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      Antecedents and Consequences of Corporatization: An Empirical Analysis of German Public Hospitals

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      Journal of Public Administration Research and Theory

      Oxford University Press (OUP)

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          Abstract

          The idea of privatizing or corporatizing public enterprises to improve organizational performance is a central tenet of the new public management movement. Yet while privatization represents a well-established subject of inquiry, corporatization remains a research field scarcely trodden, leaving the public debate bereft of sound empirical evidence. Building on the contingency theory, principal-agent theory, and corporatization literatures, the purpose of this study is to help bridge this research gap by empirically assessing the postulated relationships on the antecedents and consequences of corporatization. Choosing public hospitals as research subjects, it builds on a comprehensive longitudinal dataset and proceeds in four steps: calculating efficiency scores using data envelopment analysis; investigating the antecedents of corporatization with logistic regression; constructing an appropriate control group consisting of noncorporatized public-law hospitals using genetic matching; and comparing changes in efficiency between corporatized and noncorporatized hospitals by means of a difference-in-difference approach. The results indicate that public-law hospitals were significantly more likely to be corporatized under certain circumstances, namely, in areas with a higher degree of spatial competition, during the years around a major change in the reimbursement system (2003–2005), and if they were legally dependent entities. In contrast, having lower baseline efficiency had no significant effect on the likelihood of corporatization. Furthermore, corporatization had a significantly positively effect on the efficiency of previously public-law hospitals. This effect was higher for hospitals that had been legally independent than for those that had been legally dependent. In sum, corporatization is likely an effective alternative to privatization, a finding that leads to a range of implications for practice and research.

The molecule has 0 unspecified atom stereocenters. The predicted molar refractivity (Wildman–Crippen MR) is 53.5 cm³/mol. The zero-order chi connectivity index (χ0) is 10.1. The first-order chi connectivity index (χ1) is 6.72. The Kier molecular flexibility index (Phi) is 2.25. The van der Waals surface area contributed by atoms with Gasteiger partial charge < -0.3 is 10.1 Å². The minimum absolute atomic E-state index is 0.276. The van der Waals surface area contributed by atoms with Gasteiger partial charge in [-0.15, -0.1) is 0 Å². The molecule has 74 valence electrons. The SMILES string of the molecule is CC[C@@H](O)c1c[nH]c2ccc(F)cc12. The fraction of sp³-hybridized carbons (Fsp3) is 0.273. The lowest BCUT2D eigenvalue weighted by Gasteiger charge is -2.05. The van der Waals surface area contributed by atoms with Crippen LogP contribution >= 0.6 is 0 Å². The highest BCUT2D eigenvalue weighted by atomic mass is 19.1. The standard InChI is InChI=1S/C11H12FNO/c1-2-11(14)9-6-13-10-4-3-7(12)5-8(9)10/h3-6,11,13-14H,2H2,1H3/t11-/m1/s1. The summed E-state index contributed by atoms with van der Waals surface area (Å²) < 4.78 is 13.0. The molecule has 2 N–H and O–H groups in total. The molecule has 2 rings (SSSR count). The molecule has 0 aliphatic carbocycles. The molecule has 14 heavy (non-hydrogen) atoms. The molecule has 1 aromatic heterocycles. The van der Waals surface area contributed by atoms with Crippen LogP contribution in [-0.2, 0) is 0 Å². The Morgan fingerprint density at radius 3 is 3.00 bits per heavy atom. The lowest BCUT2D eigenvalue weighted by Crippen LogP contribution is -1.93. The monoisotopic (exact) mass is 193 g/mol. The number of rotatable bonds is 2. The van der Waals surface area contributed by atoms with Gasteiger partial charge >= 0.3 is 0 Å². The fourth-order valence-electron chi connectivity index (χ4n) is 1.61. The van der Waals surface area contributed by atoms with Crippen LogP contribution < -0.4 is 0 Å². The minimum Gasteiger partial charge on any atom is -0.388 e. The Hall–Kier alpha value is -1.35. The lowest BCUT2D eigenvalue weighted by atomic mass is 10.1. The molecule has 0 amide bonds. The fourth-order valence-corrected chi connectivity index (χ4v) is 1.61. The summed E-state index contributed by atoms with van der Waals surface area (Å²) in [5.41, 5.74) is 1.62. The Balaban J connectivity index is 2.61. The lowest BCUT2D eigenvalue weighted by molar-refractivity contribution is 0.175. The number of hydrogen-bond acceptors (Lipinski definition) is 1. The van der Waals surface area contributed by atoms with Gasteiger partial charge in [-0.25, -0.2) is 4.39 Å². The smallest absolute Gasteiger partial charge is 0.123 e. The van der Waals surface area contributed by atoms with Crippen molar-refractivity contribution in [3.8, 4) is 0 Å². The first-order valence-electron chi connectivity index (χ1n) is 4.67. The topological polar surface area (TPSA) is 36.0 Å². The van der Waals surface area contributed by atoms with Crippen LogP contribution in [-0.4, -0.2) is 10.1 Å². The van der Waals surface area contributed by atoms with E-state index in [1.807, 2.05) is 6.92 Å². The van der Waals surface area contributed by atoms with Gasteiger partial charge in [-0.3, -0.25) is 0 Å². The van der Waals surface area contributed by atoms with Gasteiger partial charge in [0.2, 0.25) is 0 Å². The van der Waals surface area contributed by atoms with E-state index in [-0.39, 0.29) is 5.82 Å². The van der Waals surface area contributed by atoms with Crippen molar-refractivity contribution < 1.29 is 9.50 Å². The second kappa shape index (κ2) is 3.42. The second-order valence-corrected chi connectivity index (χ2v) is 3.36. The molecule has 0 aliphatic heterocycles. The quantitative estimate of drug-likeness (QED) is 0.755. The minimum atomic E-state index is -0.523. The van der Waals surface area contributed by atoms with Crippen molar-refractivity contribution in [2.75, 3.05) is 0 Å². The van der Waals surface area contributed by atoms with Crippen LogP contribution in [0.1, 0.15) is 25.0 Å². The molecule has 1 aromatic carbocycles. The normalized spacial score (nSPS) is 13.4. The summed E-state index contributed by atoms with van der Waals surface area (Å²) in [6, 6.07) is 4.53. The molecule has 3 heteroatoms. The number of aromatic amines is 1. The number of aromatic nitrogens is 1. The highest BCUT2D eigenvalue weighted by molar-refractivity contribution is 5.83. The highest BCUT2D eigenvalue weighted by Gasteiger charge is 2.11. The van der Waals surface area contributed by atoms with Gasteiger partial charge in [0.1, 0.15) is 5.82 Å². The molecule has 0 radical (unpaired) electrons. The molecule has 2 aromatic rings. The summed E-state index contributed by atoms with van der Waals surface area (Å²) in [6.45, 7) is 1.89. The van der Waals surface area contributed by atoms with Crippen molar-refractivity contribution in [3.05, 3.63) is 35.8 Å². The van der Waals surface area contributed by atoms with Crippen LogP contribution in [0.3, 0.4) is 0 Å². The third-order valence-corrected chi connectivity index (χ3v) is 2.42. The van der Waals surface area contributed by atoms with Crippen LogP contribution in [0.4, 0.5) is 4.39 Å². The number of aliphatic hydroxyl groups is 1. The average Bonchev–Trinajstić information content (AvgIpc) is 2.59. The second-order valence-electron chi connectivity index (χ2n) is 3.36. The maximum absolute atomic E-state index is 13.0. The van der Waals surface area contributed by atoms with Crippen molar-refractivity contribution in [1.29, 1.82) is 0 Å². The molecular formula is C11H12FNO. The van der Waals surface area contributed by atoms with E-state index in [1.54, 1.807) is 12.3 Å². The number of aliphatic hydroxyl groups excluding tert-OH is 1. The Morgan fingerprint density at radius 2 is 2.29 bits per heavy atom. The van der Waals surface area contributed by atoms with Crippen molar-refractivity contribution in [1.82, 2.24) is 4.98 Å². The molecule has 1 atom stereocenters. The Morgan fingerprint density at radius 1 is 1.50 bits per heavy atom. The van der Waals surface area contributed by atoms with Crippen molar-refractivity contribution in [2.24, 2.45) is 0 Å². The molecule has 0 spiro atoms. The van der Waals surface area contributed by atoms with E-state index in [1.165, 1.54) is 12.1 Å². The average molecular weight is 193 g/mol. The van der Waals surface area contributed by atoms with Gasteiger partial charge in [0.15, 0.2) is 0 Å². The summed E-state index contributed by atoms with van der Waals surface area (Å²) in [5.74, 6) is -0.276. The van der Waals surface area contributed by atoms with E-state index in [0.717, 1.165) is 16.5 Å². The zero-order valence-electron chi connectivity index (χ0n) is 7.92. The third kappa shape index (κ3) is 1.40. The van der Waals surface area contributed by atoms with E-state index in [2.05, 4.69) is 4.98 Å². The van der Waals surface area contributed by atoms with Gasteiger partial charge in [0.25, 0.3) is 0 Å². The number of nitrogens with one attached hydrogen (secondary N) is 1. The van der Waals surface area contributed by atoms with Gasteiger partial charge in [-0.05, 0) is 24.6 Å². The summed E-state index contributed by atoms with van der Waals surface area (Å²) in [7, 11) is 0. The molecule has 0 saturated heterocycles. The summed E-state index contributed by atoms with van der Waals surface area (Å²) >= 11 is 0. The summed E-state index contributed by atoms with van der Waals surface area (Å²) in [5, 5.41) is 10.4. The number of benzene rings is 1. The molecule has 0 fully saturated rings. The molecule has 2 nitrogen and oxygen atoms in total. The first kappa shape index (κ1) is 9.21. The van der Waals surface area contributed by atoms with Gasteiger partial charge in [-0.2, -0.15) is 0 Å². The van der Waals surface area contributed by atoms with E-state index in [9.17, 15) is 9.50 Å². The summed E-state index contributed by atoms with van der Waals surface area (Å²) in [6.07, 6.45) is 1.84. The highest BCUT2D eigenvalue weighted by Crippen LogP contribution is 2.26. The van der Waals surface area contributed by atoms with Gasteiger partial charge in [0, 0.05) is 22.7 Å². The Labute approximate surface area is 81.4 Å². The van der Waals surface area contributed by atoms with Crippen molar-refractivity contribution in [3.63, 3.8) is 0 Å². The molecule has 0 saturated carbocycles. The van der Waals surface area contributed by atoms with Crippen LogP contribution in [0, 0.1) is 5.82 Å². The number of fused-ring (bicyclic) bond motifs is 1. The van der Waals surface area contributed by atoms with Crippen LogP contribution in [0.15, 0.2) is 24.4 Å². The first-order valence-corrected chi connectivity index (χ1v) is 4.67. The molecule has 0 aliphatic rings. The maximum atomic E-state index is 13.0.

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          Measuring the efficiency of decision making units

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            Some Models for Estimating Technical and Scale Inefficiencies in Data Envelopment Analysis

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              How Much Should We Trust Differences-In-Differences Estimates?

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                Author and article information

                Journal
                Journal of Public Administration Research and Theory
                Oxford University Press (OUP)
                1053-1858
                1477-9803
                April 01 2016
                June 25 2015
                April 01 2016
                June 25 2015
                : 26
                : 2
                : 309-326
                Affiliations
                [1 ]University Medical Center Hamburg-Eppendorf;
                [2 ]University of Hamburg
                Article
                10.1093/jopart/muv016
                f4a70b99-86a2-4860-bbfe-97e1639d7d14
                © 2015

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